Instagram has been notoriously complicated for publishers. From the lack of native link opportunities to the inability to post content from a desktop, they are the last holdout among major social media apps. But it looks like that could change. Also, Twitter is continuing to expand what it offers, and Facebook is doing some damage control. More below.
1. Instagram is going to enable desktop posting
This has been a long time coming, and Instagram users everywhere are celebrating.
The company will also make its Instagram desktop website more usable, by allowing people to finally be able to post both photos and videos less than one minute in length using their desktop web browser.
The latter has been a long-requested new feature, the company notes, and will become available to global audiences as of Thursday, October 21.
2. Longer stories may be coming to Instagram
Trying to post a 30-60 second video on Instagram Stories and having it broken up into 15 second segments is irritating, but it looks like they’re working on making this a thing of the past. From Alessandro Paluzzi on Twitter:
3. Twitter has acquired Sphere
This is interesting! From TechCrunch:
The move comes as Twitter has visibly become more aggressive to expand its product offerings in recent quarters. The firm, which attempted to acquire Clubhouse, introduced a similar feature this year and more recently has taken several steps to curb unruly discourse on its platform.
Hopefully with Sphere under its umbrella, the social giant will do something about the state of personal and group messages on its platform.
4. Twitter’s Spaces now available on iOS and Android
It took a while, but it looks like Spaces are now availably outside of the iOS universe. Android now has access to Twitter’s audio rooms.
5. Facebook is trying to protect public figures from hate speech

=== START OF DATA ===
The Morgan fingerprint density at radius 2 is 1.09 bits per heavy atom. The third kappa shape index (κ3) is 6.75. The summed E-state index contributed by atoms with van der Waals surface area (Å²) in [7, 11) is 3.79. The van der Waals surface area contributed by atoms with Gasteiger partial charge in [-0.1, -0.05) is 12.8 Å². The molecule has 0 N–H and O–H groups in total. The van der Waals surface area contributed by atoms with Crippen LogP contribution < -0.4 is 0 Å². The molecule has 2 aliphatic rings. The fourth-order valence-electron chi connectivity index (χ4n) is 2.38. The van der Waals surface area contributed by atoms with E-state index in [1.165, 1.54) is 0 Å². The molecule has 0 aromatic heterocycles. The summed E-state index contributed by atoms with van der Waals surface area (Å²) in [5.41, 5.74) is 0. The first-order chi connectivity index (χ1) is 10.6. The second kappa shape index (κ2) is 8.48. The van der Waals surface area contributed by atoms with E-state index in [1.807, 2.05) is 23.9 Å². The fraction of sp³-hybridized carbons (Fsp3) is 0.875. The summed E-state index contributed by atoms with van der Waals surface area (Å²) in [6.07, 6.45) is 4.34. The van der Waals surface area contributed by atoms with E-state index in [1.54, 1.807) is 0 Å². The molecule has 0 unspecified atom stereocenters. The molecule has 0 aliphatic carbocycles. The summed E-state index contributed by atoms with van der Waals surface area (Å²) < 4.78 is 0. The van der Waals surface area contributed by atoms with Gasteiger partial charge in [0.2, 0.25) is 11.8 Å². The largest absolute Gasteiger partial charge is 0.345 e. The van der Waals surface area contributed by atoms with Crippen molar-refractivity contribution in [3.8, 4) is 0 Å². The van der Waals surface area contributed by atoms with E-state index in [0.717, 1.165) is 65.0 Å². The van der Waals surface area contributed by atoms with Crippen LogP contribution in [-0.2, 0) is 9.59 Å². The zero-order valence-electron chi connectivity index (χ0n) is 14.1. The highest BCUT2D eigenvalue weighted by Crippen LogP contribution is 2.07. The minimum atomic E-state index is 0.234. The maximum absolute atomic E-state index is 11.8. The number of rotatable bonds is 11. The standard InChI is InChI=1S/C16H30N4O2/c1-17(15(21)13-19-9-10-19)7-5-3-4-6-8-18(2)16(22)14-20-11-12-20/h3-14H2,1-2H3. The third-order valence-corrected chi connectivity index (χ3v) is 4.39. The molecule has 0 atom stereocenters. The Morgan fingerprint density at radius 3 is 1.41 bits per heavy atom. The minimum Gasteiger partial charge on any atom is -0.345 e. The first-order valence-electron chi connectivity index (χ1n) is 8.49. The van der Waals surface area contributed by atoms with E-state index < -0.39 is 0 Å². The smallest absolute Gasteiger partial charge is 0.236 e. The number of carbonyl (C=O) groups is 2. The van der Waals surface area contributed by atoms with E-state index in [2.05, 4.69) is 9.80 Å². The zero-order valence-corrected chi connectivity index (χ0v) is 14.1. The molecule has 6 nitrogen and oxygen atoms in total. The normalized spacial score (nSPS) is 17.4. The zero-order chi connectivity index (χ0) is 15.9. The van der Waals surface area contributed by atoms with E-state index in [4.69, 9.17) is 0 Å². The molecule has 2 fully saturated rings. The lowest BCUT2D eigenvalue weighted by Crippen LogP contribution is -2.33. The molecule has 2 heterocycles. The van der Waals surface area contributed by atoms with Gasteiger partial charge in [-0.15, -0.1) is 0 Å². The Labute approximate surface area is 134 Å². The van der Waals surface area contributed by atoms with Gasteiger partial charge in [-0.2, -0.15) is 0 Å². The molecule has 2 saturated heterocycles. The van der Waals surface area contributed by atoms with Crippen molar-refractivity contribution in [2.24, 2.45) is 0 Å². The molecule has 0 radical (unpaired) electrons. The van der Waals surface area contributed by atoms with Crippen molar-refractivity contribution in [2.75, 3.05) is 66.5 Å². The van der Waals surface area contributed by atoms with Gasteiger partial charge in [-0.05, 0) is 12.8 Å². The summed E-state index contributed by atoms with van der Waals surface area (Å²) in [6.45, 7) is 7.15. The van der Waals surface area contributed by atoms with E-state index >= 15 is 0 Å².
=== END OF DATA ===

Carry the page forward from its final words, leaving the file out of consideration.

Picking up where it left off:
Turns out Facebook actually DOES realize that their public accounts take a beating. They’re taking some new steps to combat the abuse. Here are some specifics:
Based on feedback from a large number of global stakeholders, we will now also remove:
- Severe sexualizing content
- Profiles, Pages, groups or events dedicated to sexualizing the public figure
- Derogatory, sexualized photoshopped images and drawings
- Attacks through negative physical descriptions that are tagged to, mention or posted on the public figure’s account
- Degrading content depicting individuals in the process of bodily functions
In addition, we will remove unwanted sexualized commentary and repeated content which is sexually harassing. Because what is “unwanted” can be subjective, we’ll rely on additional context from the individual experiencing the abuse to take action. We made these changes because attacks like these can weaponize a public figure’s appearance, which is unnecessary and often not related to the work these public figures represent.
Some other interesting changes to Facebook’s bullying policies are outlined here.
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